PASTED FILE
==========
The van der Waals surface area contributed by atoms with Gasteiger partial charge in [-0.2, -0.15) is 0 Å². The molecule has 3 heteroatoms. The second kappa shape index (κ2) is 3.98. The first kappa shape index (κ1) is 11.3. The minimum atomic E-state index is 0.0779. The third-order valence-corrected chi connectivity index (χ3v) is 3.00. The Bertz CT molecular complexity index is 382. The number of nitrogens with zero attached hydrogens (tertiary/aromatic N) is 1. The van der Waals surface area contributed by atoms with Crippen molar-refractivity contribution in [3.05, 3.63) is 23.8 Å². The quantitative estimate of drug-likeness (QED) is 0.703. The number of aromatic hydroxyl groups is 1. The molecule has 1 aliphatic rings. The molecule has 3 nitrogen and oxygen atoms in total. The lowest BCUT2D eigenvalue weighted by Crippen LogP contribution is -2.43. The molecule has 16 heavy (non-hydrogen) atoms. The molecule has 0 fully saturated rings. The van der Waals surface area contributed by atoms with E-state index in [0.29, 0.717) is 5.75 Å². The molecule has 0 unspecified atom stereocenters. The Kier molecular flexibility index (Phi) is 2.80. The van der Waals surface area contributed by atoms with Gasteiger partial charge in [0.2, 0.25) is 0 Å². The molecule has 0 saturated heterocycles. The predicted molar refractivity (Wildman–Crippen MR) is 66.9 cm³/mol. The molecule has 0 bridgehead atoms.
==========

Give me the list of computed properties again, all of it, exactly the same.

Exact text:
The van der Waals surface area contributed by atoms with Gasteiger partial charge in [-0.2, -0.15) is 0 Å². The molecule has 3 heteroatoms. The second kappa shape index (κ2) is 3.98. The first kappa shape index (κ1) is 11.3. The minimum atomic E-state index is 0.0779. The third-order valence-corrected chi connectivity index (χ3v) is 3.00. The Bertz CT molecular complexity index is 382. The number of nitrogens with zero attached hydrogens (tertiary/aromatic N) is 1. The van der Waals surface area contributed by atoms with Crippen molar-refractivity contribution in [3.05, 3.63) is 23.8 Å². The quantitative estimate of drug-likeness (QED) is 0.703. The number of aromatic hydroxyl groups is 1. The molecule has 1 aliphatic rings. The molecule has 3 nitrogen and oxygen atoms in total. The lowest BCUT2D eigenvalue weighted by Crippen LogP contribution is -2.43. The molecule has 16 heavy (non-hydrogen) atoms. The molecule has 0 fully saturated rings. The van der Waals surface area contributed by atoms with E-state index in [0.29, 0.717) is 5.75 Å². The molecule has 0 unspecified atom stereocenters. The Kier molecular flexibility index (Phi) is 2.80. The van der Waals surface area contributed by atoms with Gasteiger partial charge in [0.2, 0.25) is 0 Å². The molecule has 0 saturated heterocycles. The predicted molar refractivity (Wildman–Crippen MR) is 66.9 cm³/mol. The molecule has 0 bridgehead atoms.